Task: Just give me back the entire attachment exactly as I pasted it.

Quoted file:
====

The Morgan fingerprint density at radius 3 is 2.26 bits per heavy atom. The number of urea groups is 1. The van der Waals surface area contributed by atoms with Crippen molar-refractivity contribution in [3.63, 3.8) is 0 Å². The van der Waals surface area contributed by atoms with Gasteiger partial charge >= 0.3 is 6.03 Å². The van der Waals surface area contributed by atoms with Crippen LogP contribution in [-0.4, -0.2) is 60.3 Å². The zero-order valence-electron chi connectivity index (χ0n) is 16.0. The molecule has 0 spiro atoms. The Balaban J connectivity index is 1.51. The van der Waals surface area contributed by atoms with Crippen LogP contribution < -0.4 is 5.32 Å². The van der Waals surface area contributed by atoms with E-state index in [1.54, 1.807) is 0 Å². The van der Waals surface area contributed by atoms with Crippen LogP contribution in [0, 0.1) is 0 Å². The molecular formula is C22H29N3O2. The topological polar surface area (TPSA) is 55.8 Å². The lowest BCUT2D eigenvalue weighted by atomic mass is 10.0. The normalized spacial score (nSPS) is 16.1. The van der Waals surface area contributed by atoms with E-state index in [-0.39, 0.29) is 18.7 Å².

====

The Morgan fingerprint density at radius 3 is 2.26 bits per heavy atom. The number of urea groups is 1. The van der Waals surface area contributed by atoms with Crippen molar-refractivity contribution in [3.63, 3.8) is 0 Å². The van der Waals surface area contributed by atoms with Gasteiger partial charge >= 0.3 is 6.03 Å². The van der Waals surface area contributed by atoms with Crippen LogP contribution in [-0.4, -0.2) is 60.3 Å². The zero-order valence-electron chi connectivity index (χ0n) is 16.0. The molecule has 0 spiro atoms. The Balaban J connectivity index is 1.51. The van der Waals surface area contributed by atoms with Crippen LogP contribution < -0.4 is 5.32 Å². The van der Waals surface area contributed by atoms with E-state index in [1.54, 1.807) is 0 Å². The van der Waals surface area contributed by atoms with Crippen LogP contribution in [0, 0.1) is 0 Å². The molecular formula is C22H29N3O2. The topological polar surface area (TPSA) is 55.8 Å². The lowest BCUT2D eigenvalue weighted by atomic mass is 10.0. The normalized spacial score (nSPS) is 16.1. The van der Waals surface area contributed by atoms with E-state index in [-0.39, 0.29) is 18.7 Å².